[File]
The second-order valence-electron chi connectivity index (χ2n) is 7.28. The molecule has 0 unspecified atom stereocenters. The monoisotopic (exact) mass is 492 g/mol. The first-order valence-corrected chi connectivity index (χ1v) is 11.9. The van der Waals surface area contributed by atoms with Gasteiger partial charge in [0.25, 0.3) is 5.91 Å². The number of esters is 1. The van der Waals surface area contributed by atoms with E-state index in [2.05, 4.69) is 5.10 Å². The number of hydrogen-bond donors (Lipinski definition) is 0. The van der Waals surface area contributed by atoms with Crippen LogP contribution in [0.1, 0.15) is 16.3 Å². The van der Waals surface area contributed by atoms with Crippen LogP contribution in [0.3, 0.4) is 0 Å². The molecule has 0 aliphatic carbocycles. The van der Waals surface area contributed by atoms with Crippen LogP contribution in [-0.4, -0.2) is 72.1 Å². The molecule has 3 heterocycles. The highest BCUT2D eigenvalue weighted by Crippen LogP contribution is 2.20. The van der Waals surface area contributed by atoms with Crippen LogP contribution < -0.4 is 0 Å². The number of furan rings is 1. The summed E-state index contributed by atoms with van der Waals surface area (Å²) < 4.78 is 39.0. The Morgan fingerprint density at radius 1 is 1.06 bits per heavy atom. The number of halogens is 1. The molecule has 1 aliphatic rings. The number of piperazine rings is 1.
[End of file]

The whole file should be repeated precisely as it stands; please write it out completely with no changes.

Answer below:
The second-order valence-electron chi connectivity index (χ2n) is 7.28. The molecule has 0 unspecified atom stereocenters. The monoisotopic (exact) mass is 492 g/mol. The first-order valence-corrected chi connectivity index (χ1v) is 11.9. The van der Waals surface area contributed by atoms with Gasteiger partial charge in [0.25, 0.3) is 5.91 Å². The number of esters is 1. The van der Waals surface area contributed by atoms with E-state index in [2.05, 4.69) is 5.10 Å². The number of hydrogen-bond donors (Lipinski definition) is 0. The van der Waals surface area contributed by atoms with Crippen LogP contribution in [0.1, 0.15) is 16.3 Å². The van der Waals surface area contributed by atoms with Crippen LogP contribution in [0.3, 0.4) is 0 Å². The molecule has 0 aliphatic carbocycles. The van der Waals surface area contributed by atoms with Crippen LogP contribution in [-0.4, -0.2) is 72.1 Å². The molecule has 3 heterocycles. The highest BCUT2D eigenvalue weighted by Crippen LogP contribution is 2.20. The van der Waals surface area contributed by atoms with Crippen LogP contribution < -0.4 is 0 Å². The number of furan rings is 1. The summed E-state index contributed by atoms with van der Waals surface area (Å²) < 4.78 is 39.0. The Morgan fingerprint density at radius 1 is 1.06 bits per heavy atom. The number of halogens is 1. The molecule has 1 aliphatic rings. The number of piperazine rings is 1.